That’s weird right. usually, we are debunking things people think are true, not the other way around.
But the green flash is a real optical phenomenon and it doesn’t just happen right after the sun sets. We can see it right before sunrise, too. We can see it from any altitude and from anywhere in the world. But the catch is You have to have the right conditions.
You might think that the Earth’s air is pretty uniform, minus the occasional puffy cloud or two. But there are a bunch of invisible layers in the atmosphere, each with slightly different temperatures and densities. As sunlight might travels from one layer to another, the sunlight refracts or bends, just a little bit. It’s the same principle that makes your straw look like it’s bent below the water in your glass. But the amount of refracting depends on the wavelength and therefore, the colour of the light.
So the different colours end up separating out from the white sunlight that enters the atmosphere. The most obvious way to see this separation is in a rainbow, although that comes from a much more dramatic change in density from air to water droplet, so it is a much more obvious effect. The shorter the wavelength, the more the light is refracted. Bluer light has a shorter wavelength, so as the sun sets, those shades will stay visible longer because they can be bent further around the horizon.
It’s kind of weird to think about, but basically, the red image of the sun sets first, followed by orange, yellow, green, blue, indigo and violet. There is a second or two delay between the last visible red sunlight and the violet. It’s not a lot of time, but it is enough if you know when and where to look. It works exactly in the opposite direction too with sunrises.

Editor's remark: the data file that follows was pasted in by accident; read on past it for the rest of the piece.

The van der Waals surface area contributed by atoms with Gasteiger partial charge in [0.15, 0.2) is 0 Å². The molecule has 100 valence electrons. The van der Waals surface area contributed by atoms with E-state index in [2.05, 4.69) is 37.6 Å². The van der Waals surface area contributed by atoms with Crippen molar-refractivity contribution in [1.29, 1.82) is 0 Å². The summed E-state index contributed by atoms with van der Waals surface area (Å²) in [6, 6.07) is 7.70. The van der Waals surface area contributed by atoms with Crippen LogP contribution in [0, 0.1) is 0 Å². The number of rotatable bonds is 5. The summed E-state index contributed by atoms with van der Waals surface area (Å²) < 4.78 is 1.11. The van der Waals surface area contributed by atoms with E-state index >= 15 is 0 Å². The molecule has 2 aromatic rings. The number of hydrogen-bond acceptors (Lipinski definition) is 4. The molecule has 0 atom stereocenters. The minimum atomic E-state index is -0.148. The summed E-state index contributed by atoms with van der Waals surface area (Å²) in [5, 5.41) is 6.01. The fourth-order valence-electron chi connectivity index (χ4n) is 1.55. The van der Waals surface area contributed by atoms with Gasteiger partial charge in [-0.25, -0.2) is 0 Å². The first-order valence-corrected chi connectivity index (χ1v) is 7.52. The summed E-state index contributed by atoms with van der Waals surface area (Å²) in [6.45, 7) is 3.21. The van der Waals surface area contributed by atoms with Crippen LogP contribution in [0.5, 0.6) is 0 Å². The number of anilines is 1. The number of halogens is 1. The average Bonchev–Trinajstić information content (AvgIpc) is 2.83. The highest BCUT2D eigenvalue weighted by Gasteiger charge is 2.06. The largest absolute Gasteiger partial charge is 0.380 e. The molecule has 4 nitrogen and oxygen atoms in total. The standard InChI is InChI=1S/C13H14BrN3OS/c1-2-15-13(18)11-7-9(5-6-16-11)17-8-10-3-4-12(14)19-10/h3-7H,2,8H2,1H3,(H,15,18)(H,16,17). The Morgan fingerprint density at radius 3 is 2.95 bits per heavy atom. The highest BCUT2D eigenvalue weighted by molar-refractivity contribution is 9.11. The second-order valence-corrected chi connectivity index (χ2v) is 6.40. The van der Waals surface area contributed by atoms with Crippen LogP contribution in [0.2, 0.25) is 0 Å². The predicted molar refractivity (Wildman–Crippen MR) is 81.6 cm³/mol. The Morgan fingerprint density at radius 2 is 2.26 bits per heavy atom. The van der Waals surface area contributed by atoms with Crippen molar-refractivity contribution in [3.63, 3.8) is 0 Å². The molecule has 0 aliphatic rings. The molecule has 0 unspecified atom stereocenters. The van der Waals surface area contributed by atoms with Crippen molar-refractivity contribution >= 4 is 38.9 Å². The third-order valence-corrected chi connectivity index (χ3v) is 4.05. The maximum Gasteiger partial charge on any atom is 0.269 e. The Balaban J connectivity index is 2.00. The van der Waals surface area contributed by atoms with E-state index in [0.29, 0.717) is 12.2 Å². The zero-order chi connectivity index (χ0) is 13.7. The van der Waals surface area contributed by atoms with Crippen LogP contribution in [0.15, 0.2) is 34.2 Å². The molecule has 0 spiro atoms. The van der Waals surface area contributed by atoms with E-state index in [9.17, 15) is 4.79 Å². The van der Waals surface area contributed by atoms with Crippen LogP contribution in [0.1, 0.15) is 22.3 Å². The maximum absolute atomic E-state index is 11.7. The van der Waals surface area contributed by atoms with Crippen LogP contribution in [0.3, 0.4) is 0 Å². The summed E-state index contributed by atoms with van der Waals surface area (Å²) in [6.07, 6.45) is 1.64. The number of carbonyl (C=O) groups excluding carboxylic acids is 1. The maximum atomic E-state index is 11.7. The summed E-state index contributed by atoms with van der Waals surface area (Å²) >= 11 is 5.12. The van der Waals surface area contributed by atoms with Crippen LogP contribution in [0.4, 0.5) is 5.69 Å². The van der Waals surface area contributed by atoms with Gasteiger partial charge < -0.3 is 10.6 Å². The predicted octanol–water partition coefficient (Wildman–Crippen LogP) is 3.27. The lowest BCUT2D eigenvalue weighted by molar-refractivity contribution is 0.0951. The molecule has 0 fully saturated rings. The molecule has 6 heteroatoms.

But if the blue and violet shades of the sun are also above the horizon, why are these flashes green?
Well, shorter wavelengths of light are scattered more after colliding with molecules in the air that’s why the sky is blue. But That also means violet and blue light are more likely to be scattered away from your line of sight, so you see the sun as green. If the air is super clear you can see blue flashes. If air is super hazy, enough green might be scattered to make the flash look yellow instead.
But there is a reason we don’t see a flash with every sunrise and sunset is that this refraction is not enough for us to actually be able to see the flash with our own eyeballs. The physical separation between the different colours is not large enough. So we also need a mirage to magnify the effect.
Mirages are just multiple images formed by atmospheric refraction. You might think one of those images is real and the rest are fake, but that’s not the case. They all come from a single source.
The Mirage, in this case, looks like a second sun. You know those pictures of sunsets where it looks like the sun grows a little stand at the bottom! That’s actually two mirage images overlapping and it is what allows us to see green flashes. During sunsets, there is also a physiological component that can amplify the effect. When you look at a reddish sunset, the receptors in your eyes that detect red light get so used to being activated that when the source goes away, everything looks more green than it really is.
The above phenomena do not happen in sunrises, because there is no red sun to look at, the green rises above the horizon first. While Green Flashes can theoretically be seen anywhere on Earth at any time of year, they are best spotted above an unobscured horizon where the air is clean and relatively stable. Which is probably why so many stories of them come from people on boats.
So if you find the right spot, you might just get a glimpse of what Jules Verne described as “The true green of Hope.” So The Science Thinkers Do You Have Any Dought Regarding Above Topic? Then Ask Us On Comment Section And Always Stay Curious.